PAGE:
I can't see how this is anything but entrapment. Hey there minimum wage worker in the most expensive city in the USA, have I got deal for you! This reeks of injustice.
post #11 of 36
Quote:
Originally Posted by techguy911 View Post

It does fit the description of entrapment. All depends on if a NYC judge will agree.

It's not entrapment. The cops clearly stated they were about to commit a crime. The buyers chose to do so of their own free will, and understood they were commiting said crime.

I only have issue with the bait.

When some crackhead stops me on a sidewalk to sell my a mountainbike for 20$ for his next shot, I decline. (it's happened)

If he'd offer me an iPhone..... well....

Anyway, these were known "recyclers" they were going after.
post #12 of 36
meanwhile - it is hard to sell "Free" Android devices.

Here - want to buy this stolen merchandise - that clearly has a resale value.

Hmm - well, <b>I</b> didn't steal it - so it must be okay.

Were the products intact stolen? if not then the undercover agents were lying, if so then the agents should be arrested

As to entrapment - it seems to me that there is a difference between me actively going out and seeking something - whether it be drugs, or sex, or stolen goods - and someone approaching me and making the offer.

Perhaps not enough of a difference in terms of whether or not I committed a crime or not - but certainly in terms of whether I set out with intent to commit the crime. Sort of like the difference between homicide and involuntary manslaughter.

In this particular case - it may be that these individuals were already suspected or under some sort of surveillance - not that the undercover agents just wandered around looking for people to pick on.
post #13 of 36
This is not entrapment.

If somebody offers to sell you something that is stated to be stolen and you accept, then you are a filthy criminal and you are committing a crime.

The cops are smart too. If they'd have offered stolen Android phones instead, they wouldn't have been able to make many arrests as they would have been laughed out of the store and possibly beaten up for even suggesting such a stupid thing.
post #14 of 36
Kelly said undercover officers tried to make 600 sales; 141 people took the bait and were arrested

That's a high ratio of scumbags out of 600. Those 141 criminals deserve to be behind bars.
post #15 of 36
Quote:
Originally Posted by Cory Bauer View Post

Pawn Shops I understand, but barbershops and supermarkets? How do those fall under the category of:



I suspect there were a handful of pawn shop workers in those 141 arrests, but the majority were minimum-wage stock boys at grocery stores who thought they were getting a sweet deal on an iPad or iPhone. Arresting them does nothing to diminish the number of places where stolen goods can be sold, because these are not places where iPads and iPhones are sold. These people would have likely never boughten the stolen goods had the undercover officer not approached them with such a great deal, and they sure weren't going to turn around and resell the stolen goods in their stores.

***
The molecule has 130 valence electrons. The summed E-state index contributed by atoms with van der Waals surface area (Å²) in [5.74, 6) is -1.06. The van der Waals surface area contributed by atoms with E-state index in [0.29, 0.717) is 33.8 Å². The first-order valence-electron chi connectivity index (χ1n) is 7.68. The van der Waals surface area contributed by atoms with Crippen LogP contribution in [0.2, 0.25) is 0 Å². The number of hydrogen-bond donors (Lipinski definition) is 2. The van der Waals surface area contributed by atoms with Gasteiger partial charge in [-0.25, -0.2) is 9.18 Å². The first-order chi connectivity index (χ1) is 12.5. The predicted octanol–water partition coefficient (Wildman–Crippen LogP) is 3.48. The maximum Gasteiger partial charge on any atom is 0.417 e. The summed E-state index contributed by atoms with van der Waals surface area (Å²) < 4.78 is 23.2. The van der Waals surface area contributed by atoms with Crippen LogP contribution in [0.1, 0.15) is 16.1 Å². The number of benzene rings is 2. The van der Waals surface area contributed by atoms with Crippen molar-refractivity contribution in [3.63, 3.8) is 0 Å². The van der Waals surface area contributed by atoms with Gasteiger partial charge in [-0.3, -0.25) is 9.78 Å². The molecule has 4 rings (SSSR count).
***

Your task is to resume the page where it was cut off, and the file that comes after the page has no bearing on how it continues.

Everytime I go on Fridays to get my haircut in Spanish Harlem someone almost always walks in selling something ie. the Asian woman selling the counterfeit DVD's and they even walk rightup to you in the restuarant while you are eating and pull out the bogus DVDs and dudes always walk in selling something stolen... But if you live a decent area of course u won't see this but in he urban areas in NYC yes it happens
post #16 of 36
Waste of taxpayers money.

Go after more important things than Apple stuff.

"Like I said before, share price will dip into the $400."  - 11/21/12 by Galbi

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"Like I said before, share price will dip into the $400."  - 11/21/12 by Galbi

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post #17 of 36
Quote:
Originally Posted by Galbi View Post

Go after more important things than Apple stuff.

What could possibly be more important than Apple stuff?

iPhones and iPads are the most lucrative items around, even for thieves.
post #18 of 36
Quote:
Originally Posted by Apple ][ View Post

What could possibly be more important than Apple stuff?

iPhones and iPads are the most lucrative items around, even for thieves.

Plenty of stuff.

Drugs are the first things that comes to my mind.

Dont be so naive.

"Like I said before, share price will dip into the $400."  - 11/21/12 by Galbi

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"Like I said before, share price will dip into the $400."  - 11/21/12 by Galbi

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post #19 of 36
Quote:
Originally Posted by Galbi View Post

Plenty of stuff.

Drugs are the first things that comes to my mind.

Dont be so naive.

Now, drugs is definitely a waste of taxdollars to go after, especially weed.

There's a reason why drugs like weed is decriminalized in NY and buying stolen items is not.

Whether you like it or not, Apple items are highly sought after and it makes perfect sense to go after criminals dealing in such stolen items.
post #20 of 36
Quote:
Originally Posted by techguy911 View Post

It does fit the description of entrapment. All depends on if a NYC judge will agree.